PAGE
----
Ever since the discussion around a mandatory data retention scheme was resurrected by the Government, questions have circled over whether telcos would be asked to store more information on customers than they already had. According to testimony from Vodafone Australia this morning, it looks like the company is already capturing something that looks like it could be helpful to law enforcement agencies in the name of customer service.
Vodafone Australia's Matthew Lobb, General Manager Industry Strategy and Public Policy for the telco, is speaking before the Senate Inquiry into a revision of the Telecommunications (Interception and Access Act) right now. In his testimony, Lobb told Senators that Vodafone's customer service team is working on a new system that will track customers to give them a better look at their data usage.
Vodafone's new system, currently in development, would generate specific customer IDs and attach them to accounts. Those customer IDs would then be linked to a new internal IP identifier to match up with the dynamic IP address, date stamp and even some content about what customers browsed to.
That data is currently being captured for a system that would bolster Vodafone's self-service capability to give customers a better look at where they use the most data on their plan. When asked why Vodafone would store this information, Lobb replied: "we think the majority of customers would appreciate knowing where they spend their data."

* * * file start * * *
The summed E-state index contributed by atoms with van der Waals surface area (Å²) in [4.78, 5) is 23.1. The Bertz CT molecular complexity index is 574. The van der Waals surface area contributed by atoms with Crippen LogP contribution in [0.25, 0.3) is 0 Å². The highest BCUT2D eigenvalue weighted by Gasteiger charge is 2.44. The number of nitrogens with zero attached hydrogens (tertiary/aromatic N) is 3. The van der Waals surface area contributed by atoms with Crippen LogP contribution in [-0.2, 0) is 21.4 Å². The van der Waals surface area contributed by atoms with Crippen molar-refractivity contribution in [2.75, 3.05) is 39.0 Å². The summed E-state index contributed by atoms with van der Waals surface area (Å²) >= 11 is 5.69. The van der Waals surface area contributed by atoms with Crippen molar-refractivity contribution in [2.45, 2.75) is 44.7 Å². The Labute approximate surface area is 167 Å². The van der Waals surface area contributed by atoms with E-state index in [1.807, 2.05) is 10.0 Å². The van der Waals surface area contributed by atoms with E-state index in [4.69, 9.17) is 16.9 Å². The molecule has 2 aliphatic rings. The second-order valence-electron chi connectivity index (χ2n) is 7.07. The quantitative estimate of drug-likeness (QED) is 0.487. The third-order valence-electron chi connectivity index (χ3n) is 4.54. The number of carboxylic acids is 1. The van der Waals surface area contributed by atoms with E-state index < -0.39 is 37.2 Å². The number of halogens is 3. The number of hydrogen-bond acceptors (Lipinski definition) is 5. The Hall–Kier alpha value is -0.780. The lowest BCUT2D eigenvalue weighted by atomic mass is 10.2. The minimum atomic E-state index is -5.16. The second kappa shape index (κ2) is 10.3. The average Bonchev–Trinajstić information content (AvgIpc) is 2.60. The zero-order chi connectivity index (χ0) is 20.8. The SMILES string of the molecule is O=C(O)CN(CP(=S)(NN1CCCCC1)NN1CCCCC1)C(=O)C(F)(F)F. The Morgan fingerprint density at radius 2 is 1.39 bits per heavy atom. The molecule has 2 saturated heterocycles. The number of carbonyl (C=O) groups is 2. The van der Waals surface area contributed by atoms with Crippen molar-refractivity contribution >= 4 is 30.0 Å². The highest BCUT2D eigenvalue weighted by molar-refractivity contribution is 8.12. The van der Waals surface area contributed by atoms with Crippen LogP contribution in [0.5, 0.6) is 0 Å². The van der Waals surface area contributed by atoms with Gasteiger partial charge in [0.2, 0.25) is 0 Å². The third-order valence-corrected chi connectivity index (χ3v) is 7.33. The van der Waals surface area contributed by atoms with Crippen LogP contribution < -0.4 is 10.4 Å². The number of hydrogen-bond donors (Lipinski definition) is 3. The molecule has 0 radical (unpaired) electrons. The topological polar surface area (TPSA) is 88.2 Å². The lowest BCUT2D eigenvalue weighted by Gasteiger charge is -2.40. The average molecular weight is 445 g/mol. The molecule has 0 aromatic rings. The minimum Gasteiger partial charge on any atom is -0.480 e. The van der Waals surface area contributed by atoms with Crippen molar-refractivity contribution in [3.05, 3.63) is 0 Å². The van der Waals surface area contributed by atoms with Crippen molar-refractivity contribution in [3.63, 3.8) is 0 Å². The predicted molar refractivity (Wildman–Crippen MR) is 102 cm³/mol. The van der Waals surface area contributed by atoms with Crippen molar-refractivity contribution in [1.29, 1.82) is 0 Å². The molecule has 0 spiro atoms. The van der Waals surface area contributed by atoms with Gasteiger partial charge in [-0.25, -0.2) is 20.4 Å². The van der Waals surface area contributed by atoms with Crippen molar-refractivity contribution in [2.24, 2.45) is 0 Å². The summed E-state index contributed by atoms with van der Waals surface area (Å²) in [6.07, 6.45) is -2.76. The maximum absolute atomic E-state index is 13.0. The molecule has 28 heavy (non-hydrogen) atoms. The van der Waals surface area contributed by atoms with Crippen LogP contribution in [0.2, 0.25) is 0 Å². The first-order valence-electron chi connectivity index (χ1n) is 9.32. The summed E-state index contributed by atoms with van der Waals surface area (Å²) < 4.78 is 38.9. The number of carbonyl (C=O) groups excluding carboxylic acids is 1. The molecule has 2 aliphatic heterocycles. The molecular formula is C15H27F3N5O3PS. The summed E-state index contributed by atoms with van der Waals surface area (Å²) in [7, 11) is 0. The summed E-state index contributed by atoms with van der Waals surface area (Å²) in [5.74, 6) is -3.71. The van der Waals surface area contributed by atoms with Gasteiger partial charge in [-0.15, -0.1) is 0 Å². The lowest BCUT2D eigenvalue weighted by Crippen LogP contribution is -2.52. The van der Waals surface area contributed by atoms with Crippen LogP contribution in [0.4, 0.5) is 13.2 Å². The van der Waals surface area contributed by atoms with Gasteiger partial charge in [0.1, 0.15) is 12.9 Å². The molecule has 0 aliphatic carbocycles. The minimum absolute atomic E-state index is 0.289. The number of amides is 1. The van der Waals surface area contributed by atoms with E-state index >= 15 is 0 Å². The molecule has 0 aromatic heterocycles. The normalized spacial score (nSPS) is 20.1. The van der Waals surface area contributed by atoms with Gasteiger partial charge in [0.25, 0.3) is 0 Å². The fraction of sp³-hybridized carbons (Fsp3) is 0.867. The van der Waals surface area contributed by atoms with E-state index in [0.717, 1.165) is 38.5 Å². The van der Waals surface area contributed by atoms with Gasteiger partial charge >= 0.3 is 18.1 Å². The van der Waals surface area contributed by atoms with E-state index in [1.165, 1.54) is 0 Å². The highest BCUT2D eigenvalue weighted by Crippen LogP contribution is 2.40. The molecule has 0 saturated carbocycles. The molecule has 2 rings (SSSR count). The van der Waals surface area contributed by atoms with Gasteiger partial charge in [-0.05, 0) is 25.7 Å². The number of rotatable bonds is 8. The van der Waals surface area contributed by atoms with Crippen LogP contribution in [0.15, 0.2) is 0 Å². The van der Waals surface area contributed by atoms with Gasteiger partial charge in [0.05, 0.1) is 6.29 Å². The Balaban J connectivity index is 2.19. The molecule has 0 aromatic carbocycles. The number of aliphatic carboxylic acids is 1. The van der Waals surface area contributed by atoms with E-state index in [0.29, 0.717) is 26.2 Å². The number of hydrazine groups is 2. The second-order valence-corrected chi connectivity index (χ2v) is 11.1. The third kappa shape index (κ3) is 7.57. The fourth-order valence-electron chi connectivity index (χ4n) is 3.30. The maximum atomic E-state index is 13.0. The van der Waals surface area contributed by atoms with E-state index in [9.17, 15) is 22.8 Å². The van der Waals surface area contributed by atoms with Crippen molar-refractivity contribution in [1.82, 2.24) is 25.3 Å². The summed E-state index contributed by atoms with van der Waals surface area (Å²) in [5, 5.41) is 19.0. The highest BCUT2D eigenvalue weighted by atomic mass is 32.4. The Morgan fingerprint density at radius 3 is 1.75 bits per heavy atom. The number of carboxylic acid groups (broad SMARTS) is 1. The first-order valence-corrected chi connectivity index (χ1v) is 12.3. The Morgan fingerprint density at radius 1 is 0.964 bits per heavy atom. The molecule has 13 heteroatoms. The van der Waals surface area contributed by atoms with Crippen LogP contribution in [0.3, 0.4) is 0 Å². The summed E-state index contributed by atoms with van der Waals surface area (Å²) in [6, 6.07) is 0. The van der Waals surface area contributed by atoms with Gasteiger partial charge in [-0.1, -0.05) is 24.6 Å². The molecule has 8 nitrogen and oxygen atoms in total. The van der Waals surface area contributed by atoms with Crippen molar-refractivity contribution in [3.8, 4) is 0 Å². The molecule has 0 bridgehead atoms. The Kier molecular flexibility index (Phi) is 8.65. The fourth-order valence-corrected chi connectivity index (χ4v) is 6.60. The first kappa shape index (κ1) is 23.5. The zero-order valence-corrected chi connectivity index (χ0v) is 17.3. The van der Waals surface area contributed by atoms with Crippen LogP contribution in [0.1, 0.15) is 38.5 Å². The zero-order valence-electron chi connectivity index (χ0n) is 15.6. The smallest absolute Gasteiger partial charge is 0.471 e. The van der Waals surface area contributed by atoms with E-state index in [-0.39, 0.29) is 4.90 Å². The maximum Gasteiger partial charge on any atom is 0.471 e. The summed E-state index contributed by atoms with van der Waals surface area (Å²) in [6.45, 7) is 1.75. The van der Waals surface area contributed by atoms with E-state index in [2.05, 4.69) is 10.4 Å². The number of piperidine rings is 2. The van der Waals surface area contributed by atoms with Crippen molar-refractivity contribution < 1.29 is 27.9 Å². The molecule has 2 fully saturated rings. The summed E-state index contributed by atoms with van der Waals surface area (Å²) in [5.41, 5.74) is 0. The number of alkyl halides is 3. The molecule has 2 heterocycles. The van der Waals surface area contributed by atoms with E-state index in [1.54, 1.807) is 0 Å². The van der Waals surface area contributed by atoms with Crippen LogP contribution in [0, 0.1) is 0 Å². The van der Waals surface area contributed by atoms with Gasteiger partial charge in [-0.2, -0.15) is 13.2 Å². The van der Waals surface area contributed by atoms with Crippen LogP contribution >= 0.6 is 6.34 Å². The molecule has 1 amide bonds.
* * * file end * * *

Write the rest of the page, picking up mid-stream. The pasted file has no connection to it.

When pressed on what content would be stored by Greens' Senator Scott Ludlam, Lobb said that Vodafone could see the destination server that customers navigated to, but not what they did on that site.
"For example, if you accessed Facebook," Lobb said, "it would say that you accessed Facebook."
"But not the friends you Poked, for instance, while there?" quizzed the Senator.
"No," Lobb confirmed, adding: "We can see that you'd access the Sydney Morning Herald for example, but not the stories or sidebars."
Despite the fact that Vodafone is collecting what some would consider as content as well as metadata, Lobb said that there needs to be a discussion about how long certain data would be stored for national security purposes, and what sort of cost that would put on a carrier like Vodafone.
Vodafone currently stores its metadata for 90 days for commercial reasons, but if compelled to store it for two years for national security reasons would blow out the cost to "tens of millions of dollars". He broke the cost structure down into three areas of spend.
"What is going to be stored is a work in progress...[but] there are three components: the capability of having an IP identifier you can link to a customer. That's an emerging capability. The other is the storage of the data. we're talking several petabytes [1000 terabytes] per year.
Usage is doubling on mobiles, and the number of petabytes is increasing. [In terms of datacentre floor space required for storage] we're talking about several if not all university library scales of data. The biggest cost is the ability to access and analyse the data. That bit of analytics is where the highest cost are," he said.
Lobb's testimony comes just the day after the Senate passed laws that would essentially allow Aussie spy agency ASIO to spy on a significant number of internet users with a single warrant.